Basics such as charges and masses of subatomic particles will be found in the physics section. For more details go to our Physics section
The atom is made out of 3 Subatomic particles:
We will see the charges and the relative masses of these subatomic particles
You will need to know some basic terms of an atom
Let us first see the structure of an atom
It contains both neutrons and protons of the atom and so it's positively charged. Why? This is because, neutrons are neutral and protons are positively charged. The nucleus is very small and highly densed and is at the center of the atom.
These are known to be fundamental particles which orbit around the nucleus of an atom in energy levels. If you need to know more go to the leptons section.
The proton number of an atom identifies the element. This is a fundamental fact and this proves that isotopes are of the same element
It is the same as the nucleon number
Particles in the nucleus of an atom are called nucleons. So if there are 7 protons and 8 neutrons, it has 15 nucleons.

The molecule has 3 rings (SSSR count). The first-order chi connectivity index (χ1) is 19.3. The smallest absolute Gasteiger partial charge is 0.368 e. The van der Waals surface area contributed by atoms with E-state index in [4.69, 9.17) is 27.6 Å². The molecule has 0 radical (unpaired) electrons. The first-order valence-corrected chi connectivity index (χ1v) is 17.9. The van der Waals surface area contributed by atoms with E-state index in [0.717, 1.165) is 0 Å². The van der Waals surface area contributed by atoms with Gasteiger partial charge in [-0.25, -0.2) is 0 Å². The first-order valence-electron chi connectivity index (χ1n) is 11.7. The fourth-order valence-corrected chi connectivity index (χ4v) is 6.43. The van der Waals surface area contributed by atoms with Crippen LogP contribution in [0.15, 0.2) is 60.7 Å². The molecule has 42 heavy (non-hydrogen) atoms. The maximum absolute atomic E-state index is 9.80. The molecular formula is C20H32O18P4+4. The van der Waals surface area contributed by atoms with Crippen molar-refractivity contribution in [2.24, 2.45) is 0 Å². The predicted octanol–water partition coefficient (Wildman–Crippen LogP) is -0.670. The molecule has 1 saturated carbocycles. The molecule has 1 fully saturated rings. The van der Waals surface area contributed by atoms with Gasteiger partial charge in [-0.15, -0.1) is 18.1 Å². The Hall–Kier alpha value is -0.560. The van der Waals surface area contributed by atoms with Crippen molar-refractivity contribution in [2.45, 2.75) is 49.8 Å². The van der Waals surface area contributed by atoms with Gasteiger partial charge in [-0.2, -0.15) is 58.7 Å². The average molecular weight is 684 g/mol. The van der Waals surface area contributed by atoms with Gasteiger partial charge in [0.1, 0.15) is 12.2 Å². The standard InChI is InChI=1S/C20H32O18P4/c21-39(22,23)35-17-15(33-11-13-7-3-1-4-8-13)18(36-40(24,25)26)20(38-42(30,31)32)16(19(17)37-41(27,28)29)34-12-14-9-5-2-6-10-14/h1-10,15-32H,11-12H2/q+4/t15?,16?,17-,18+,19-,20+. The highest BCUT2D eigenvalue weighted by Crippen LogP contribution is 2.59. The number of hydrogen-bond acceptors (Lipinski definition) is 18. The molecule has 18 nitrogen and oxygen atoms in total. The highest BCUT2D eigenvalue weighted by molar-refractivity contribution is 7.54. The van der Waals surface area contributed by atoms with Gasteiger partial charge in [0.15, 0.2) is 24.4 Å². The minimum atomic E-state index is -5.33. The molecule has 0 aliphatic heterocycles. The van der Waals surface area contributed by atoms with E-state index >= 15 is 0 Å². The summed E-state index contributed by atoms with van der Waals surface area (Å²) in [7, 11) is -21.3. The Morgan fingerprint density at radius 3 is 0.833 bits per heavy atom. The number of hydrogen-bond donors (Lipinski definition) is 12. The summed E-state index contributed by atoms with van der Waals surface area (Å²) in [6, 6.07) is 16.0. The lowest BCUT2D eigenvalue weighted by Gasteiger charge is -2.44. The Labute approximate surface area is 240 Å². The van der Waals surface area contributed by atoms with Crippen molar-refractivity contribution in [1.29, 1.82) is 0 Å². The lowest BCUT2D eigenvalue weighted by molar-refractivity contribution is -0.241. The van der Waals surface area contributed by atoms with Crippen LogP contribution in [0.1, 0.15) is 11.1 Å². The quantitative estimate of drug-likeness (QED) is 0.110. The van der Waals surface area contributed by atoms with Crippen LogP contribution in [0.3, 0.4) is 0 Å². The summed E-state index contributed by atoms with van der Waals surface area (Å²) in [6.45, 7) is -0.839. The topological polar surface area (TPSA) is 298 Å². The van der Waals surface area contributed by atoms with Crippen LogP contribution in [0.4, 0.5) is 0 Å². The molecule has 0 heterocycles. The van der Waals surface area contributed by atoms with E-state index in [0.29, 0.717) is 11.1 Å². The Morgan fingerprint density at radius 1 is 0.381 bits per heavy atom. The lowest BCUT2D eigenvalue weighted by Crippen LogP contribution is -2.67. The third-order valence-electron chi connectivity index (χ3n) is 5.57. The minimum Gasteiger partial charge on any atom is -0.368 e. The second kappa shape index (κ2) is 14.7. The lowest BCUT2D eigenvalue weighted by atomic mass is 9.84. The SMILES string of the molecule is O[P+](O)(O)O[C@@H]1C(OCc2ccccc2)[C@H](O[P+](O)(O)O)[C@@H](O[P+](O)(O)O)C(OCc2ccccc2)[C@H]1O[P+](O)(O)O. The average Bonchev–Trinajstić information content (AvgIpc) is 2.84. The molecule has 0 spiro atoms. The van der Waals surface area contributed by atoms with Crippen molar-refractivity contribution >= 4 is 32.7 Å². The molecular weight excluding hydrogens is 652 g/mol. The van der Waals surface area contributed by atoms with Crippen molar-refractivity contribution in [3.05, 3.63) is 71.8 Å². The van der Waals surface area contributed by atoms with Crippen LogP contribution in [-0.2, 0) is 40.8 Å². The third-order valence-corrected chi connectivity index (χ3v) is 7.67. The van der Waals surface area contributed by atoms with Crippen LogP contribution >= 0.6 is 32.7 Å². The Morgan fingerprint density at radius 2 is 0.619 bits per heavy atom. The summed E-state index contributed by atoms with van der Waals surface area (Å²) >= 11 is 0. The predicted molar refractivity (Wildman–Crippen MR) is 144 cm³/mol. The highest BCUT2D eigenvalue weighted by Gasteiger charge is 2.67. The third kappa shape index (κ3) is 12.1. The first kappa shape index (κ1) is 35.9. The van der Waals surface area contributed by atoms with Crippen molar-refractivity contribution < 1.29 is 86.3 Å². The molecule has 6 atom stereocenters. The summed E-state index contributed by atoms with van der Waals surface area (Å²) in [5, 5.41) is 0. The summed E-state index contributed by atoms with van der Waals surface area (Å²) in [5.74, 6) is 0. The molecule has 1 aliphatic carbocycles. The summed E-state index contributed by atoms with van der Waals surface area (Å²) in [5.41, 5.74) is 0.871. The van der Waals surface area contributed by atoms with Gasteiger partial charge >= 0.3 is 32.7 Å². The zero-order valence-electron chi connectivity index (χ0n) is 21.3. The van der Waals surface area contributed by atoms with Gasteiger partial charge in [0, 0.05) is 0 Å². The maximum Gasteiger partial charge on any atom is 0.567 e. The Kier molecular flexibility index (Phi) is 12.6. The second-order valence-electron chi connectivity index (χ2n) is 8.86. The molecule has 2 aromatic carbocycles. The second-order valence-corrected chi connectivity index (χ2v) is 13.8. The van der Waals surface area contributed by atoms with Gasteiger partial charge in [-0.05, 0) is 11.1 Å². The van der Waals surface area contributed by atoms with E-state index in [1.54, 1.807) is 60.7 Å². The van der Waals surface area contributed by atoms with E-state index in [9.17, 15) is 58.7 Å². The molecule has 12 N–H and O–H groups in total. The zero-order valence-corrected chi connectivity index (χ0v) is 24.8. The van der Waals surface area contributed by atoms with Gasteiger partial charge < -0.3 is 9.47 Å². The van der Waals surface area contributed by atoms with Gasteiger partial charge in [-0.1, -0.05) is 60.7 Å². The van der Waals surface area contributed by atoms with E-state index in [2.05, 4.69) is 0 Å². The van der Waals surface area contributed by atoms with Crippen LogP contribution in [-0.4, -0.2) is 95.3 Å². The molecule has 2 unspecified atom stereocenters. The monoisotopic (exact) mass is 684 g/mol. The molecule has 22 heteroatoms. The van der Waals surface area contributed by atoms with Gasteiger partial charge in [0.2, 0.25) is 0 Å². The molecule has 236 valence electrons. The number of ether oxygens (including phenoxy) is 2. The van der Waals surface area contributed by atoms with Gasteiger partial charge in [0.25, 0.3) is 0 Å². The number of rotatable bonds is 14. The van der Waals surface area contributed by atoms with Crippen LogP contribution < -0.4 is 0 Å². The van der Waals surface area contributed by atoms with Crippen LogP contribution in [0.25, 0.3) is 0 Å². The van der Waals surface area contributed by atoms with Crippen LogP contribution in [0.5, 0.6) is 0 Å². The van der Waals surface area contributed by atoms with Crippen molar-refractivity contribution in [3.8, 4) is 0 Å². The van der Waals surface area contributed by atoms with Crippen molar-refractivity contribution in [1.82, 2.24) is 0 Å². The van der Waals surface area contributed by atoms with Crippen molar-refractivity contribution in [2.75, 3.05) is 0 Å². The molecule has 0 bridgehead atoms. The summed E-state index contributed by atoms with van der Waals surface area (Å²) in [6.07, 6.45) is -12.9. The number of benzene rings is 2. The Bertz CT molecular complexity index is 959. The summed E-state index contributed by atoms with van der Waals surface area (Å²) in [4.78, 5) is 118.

Is a special combination of the number of neutrons and protons in the nucleus
For example the Na - 23 and the Na - 24 Have two different nuclides
For you to predict its motion, you need to fleming left hand rule
Imagine the Proton is like the current and the Electron is like the opposite of current. The Neutron is uncharged and so it is undeflected
This is not required in the Chemistry Alevel Syllabus but, you can refer it more here under the Physics Section
Remember that the Electron is deflected towards the positive plate and the Proton is deflected towards negative plate. The Neutron is uncharged and so not deflected
There is another important point you need to remember!
The Electron is deflected by a greater angle than the proton
To identify the amount of deflection, we need to use the mass-charge ratio
By using the mass to charge ratio, the proton has 1836 times greater mass to charge ratio than the electron. So it means it is deflected less by 1836
In other words, if both are moving at the same initial speed. The proton will move 1836 times futher than the electron
In summary, comment about each subatomic particle and the difference in deflections
We need to know that electrons are held in energy levels called principal quantum shells
The energy level which is the most closest has the lowest energy
Energy levels are divided into subshells S, P, D or F
Each type of subshell contain different number of Orbitals